FIG. 5 shows a cross-section of the lead shape for a typical structure. The forming can be accomplished either before or after testing and/or burn-in. Since package 12 is conventional, it is shown as a featureless insulating block and a preferred forming illustrated for one application. The leads 13 from the original tape 10 are formed downward and cemented to the housing by adhesive 18. Then the leads angle downward and the tips which include strips 16 are bent upwardly. The U-shaped structure is designed to accomodate a reflow soldering tool which will be used to solder the completed structure to a printed circuit board or other equivalent substrate. The originally applied insulating strips can either be removed after soldering or they can be left in place because they will have no electrical effect on the finished product. In fact, strips 16 will act to avoid accidental contact between adjacent devices which could be very helpful in high device density printed circuit boards. In the final assembly, solder is applied to the under side of leads 13 and a ring-shaped soldering tool inserted inside the U-shaped section. The soldering tool is ordinarily employed to locate the device in its approximate position and to tack bond it in place. Then a reflow soldering soldering process is employed where the leads are selectively heated. When the solder melts, surface tension acts in the well-known manner to self-align the device in place.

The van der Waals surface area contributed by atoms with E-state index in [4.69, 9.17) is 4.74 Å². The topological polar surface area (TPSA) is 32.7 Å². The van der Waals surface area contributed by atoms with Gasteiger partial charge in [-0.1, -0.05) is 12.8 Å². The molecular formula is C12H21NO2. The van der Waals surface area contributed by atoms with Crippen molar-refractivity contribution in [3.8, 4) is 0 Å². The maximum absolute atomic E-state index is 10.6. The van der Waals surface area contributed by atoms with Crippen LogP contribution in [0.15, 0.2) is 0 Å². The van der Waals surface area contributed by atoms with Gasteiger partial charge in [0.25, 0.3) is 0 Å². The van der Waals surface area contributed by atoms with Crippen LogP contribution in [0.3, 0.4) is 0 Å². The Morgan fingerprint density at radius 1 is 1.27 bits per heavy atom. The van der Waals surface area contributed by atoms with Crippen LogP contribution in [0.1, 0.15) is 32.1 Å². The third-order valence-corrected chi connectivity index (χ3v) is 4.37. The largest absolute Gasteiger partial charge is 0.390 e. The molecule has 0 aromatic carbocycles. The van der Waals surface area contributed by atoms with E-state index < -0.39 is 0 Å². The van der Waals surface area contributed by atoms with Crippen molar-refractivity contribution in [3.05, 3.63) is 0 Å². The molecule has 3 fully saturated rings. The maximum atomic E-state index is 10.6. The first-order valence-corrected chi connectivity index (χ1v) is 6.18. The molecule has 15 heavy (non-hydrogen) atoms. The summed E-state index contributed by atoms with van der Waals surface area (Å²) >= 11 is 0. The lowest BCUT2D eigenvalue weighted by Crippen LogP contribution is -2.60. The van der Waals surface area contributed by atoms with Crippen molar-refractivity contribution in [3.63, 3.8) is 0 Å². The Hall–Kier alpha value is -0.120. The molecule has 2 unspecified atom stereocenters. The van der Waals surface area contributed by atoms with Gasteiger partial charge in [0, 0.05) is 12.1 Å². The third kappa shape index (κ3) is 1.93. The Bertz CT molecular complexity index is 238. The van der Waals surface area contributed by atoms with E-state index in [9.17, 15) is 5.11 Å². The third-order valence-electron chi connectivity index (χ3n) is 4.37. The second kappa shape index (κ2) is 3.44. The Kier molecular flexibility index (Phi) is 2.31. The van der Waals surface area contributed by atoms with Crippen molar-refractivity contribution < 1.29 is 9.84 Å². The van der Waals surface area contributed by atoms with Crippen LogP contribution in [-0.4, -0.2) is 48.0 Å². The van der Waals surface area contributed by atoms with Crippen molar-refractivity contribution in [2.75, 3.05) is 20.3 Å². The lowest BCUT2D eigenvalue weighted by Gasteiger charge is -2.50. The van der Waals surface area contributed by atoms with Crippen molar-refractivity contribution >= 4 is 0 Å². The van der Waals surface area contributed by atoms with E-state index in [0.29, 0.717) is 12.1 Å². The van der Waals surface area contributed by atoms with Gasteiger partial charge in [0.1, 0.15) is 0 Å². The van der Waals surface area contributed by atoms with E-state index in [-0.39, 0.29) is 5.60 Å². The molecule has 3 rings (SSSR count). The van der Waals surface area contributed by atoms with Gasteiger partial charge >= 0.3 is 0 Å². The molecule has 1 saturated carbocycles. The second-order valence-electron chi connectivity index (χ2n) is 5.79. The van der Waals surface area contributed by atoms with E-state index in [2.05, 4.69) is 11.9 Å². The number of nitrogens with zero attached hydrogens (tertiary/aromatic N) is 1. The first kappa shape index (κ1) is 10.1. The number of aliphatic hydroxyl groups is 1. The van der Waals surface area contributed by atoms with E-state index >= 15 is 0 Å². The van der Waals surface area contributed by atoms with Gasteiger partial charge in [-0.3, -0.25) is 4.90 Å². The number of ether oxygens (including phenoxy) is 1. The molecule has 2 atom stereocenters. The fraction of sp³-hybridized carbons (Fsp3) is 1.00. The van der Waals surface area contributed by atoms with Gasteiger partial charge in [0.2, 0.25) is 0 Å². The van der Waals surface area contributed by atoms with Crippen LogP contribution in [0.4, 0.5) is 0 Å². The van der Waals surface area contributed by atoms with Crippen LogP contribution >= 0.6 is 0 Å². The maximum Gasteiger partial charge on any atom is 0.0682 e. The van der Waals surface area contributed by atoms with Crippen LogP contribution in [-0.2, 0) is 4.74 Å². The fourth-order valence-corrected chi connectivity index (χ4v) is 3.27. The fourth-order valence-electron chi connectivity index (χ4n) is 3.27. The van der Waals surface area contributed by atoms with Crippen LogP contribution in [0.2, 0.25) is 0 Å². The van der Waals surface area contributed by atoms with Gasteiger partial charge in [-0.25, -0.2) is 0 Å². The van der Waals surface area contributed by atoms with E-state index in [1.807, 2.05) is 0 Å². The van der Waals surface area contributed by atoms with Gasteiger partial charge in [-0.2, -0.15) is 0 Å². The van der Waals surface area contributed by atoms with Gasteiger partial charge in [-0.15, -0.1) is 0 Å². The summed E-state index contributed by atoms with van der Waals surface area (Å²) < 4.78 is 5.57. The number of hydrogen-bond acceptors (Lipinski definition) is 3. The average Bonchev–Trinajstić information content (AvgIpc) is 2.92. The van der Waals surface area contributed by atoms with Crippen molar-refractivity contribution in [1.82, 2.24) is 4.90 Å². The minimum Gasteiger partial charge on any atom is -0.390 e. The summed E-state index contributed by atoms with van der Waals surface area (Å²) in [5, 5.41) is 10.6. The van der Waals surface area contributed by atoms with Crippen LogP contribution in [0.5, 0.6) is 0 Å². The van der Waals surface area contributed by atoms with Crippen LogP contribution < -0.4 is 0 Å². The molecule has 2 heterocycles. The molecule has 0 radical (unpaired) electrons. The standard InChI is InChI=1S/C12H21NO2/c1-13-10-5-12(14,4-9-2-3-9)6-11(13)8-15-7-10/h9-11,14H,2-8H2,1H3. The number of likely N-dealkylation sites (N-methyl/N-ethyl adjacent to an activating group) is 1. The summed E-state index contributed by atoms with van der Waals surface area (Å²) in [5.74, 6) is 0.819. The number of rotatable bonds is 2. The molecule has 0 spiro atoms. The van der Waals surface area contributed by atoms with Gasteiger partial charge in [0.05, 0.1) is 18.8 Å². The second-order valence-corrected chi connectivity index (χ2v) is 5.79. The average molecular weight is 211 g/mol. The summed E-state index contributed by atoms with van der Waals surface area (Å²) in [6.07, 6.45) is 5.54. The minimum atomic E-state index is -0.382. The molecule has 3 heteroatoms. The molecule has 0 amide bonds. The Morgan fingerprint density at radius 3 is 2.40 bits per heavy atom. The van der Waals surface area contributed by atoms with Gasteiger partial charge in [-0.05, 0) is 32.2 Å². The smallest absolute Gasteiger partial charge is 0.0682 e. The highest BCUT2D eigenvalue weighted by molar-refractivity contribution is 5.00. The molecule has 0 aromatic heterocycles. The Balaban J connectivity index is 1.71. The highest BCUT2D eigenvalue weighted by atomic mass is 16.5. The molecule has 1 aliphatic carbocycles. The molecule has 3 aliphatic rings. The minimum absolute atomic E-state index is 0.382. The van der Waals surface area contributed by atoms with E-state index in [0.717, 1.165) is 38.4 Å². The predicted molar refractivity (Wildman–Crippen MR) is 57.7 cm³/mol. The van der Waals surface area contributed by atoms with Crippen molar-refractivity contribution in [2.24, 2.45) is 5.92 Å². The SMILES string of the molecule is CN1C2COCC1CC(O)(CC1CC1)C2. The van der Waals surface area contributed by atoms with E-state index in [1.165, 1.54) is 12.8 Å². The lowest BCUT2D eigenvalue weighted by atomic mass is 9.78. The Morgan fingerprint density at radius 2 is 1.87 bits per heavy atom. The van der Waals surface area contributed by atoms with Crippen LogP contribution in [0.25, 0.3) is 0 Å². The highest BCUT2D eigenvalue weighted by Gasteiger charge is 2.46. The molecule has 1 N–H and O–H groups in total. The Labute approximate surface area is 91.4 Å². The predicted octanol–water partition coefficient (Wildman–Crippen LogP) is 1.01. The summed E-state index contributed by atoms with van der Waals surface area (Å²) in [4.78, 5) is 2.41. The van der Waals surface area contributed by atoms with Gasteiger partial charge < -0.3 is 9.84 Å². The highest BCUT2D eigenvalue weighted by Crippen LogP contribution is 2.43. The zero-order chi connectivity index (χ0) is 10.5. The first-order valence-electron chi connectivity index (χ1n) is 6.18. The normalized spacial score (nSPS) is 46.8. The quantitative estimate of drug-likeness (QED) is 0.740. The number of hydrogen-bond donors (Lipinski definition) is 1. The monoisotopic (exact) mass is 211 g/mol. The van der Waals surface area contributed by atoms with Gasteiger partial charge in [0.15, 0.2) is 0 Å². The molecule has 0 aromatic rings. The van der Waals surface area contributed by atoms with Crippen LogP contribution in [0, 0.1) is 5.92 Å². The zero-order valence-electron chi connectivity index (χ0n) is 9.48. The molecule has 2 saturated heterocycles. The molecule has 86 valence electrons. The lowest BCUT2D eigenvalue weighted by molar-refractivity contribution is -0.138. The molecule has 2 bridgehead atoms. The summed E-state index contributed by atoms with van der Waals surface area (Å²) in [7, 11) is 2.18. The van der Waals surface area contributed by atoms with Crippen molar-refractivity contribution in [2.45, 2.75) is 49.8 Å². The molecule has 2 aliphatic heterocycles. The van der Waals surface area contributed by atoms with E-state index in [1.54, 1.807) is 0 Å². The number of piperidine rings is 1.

FIGS. 6 and 7 illustrate an alternative assembly approach. A metal assembly tape 20 is shown in FIG. 6. Index and transport holes 21 exist along the longitudinal edges. Fingers 13 are employed as described above to contact the active device inside package 12. The assembly is as was described for the structure of FIG. 1 up to where the package is completed. However, it will be noted that no dummy fingers are employed. The metal tape is made so that when the structure is excised along lines 22, the leads 13 are joined together in groups by shorting bars that act to hold the leads in position.